The Christian Response To Meditation? Do it Differently

The number of Americans who practiced meditation in 2017(14.1%) is 10% higher than the number from just five years ago(4.1%). Children are getting in on the act as well. 5.4% of children practiced meditation compared to just .6% in 2012.*

Yet, the response to this growth from Christians has been non-existent. Here in this so-called secular age, thousands and maybe millions of people are participating in a spiritual practice and embracing spirituality and Christians aren’t noticing and aren’t responding and aren’t presenting the Christian alternative to secular meditation.

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A year and a half ago, I committed to a short blog series on meditation. I asked, “Should Christians meditate?” and I talked about my own experience with Christian meditation. Since then, I have had the chance to speak to a group of leaders on my campus about meditation. In that preparation, I discovered this explanation from Tim Keller on the practice, “Meditation is taking the truth down into our hearts until it catches fire there and begins to melt and shape our reactions to God, ourselves, and the world.”

Like the cow’s process of rumination, or chewing over again, we should take the steps of embracing God’s truths, largely through scripture, and letting them be considered, turned over in our mind, sink into our hearts, and find not just the truth in them but God’s presence in them.

The Christian version of meditation is full, robust, life-giving, a “room full of marvels” and not dependent on our skill or expertise. As long as we can take the time and invite God to be with us and speak with us, He will show up and fill us with his presence. God is doing the heavy lifting, we just have to be willing to surrender to him in that moment.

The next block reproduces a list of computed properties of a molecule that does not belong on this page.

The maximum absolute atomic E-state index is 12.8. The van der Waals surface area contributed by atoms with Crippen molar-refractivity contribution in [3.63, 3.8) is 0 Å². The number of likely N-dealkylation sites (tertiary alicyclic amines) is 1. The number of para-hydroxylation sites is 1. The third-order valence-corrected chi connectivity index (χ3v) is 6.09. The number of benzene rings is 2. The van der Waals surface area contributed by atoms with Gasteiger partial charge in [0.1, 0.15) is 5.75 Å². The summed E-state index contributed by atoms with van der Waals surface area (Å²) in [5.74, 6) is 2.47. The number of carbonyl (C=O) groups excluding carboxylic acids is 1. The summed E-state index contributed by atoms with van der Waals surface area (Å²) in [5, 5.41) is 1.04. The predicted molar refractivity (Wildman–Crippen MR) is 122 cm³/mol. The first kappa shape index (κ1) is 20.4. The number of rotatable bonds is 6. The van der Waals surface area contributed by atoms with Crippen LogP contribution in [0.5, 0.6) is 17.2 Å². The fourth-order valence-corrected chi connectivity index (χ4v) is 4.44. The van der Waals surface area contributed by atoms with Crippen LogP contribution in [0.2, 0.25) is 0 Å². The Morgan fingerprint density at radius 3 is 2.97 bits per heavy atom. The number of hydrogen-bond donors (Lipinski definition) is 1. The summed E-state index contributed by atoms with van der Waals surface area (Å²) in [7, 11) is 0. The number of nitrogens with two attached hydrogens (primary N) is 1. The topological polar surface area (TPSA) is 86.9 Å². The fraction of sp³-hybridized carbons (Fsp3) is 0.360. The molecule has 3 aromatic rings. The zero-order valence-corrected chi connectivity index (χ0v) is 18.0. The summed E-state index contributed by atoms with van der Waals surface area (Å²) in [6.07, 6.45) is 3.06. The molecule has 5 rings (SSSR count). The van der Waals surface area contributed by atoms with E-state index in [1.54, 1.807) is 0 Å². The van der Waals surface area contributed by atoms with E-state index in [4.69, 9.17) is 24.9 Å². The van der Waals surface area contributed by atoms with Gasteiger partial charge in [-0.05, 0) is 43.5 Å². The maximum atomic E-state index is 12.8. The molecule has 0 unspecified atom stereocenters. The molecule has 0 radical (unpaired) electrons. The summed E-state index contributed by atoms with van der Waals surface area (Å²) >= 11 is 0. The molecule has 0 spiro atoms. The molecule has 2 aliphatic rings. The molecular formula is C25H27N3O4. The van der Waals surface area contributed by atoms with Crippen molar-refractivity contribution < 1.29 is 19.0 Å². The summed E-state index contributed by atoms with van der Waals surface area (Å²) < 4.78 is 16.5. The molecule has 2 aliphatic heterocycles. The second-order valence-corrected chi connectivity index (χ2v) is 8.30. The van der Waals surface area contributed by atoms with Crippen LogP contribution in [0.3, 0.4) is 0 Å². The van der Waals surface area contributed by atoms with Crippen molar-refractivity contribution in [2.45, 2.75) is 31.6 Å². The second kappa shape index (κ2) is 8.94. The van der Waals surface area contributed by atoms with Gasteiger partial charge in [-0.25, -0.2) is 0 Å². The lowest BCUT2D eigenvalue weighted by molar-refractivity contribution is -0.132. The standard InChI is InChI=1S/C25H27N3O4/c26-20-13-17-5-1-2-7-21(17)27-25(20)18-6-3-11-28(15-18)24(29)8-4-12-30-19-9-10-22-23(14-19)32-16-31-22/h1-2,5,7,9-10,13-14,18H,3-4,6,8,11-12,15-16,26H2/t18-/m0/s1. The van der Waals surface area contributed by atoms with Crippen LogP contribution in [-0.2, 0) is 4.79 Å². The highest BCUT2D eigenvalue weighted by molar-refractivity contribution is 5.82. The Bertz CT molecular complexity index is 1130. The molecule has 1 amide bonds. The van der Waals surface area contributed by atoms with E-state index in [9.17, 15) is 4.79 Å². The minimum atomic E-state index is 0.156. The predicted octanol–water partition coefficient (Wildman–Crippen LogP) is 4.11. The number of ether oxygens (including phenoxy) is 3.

As Christians, we should be experts on meditation in its proper form and should be practitioners of it. We have a chance to show the world the richness of this kind of encounter with God.

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The Real Reason We Should Be Overflowing With Thankfulness

I invite you to stop what you are doing. Take a step back from your activity. Take a deep breath and think about all that you have to be thankful for. I don’t even have to mention the usual list of health, family, and a roof over your head. What I want you to be thankful for is simply the great presence, power, and promises found in life with Christ.

Do you remember that not even death can separate you from the love of God? That the life we live as Christians inside the Kingdom of God is a life full of love, now and forever. That love is not contingent on our ability to maintain some level of goodness.

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Do you remember that you are valuable and precious? As Eugene Peterson said, “we are splendid, never-to-be-duplicated stories of grace.” Christ dwells in you and delights in you and sacrificed everything to be made alive in you.

Do you remember that you are a new creation? That your life from this point on is capable of transformation and deep change. So then, just as you received Christ Jesus as Lord, continue to live your lives in him, rooted and built up in him, strengthened in the faith as you were taught, and overflowing with thankfulness.”

See all that we have to be thankful for? Thank God for our health and our provisions but more than that, thank God for his great love and his work in our lives. Without which, we would be aimless, tossed about by our own desires, and ever on the edge of despair and loneliness.

Being All In Is The Only Way

When was the last time you were fullhearted in anything?

Halfheartedness seems to be the default mode for the modern American person. We have our laptop out while watching TV, our phones out while watching our kids games, music in while reading a book, and screens on while we eat. Do we ever just fully devote ourselves to a task or an event or a project?

The Christian life is not a life that can be done halfheartedly. Jesus’ command to take up a cross, no our cross, and follow him is not a call for halfheartedness. It is a call for fully devoted surrender and sacrifice that starts to require our entire self – from our thoughts, to our use of our body, to the choices that we make.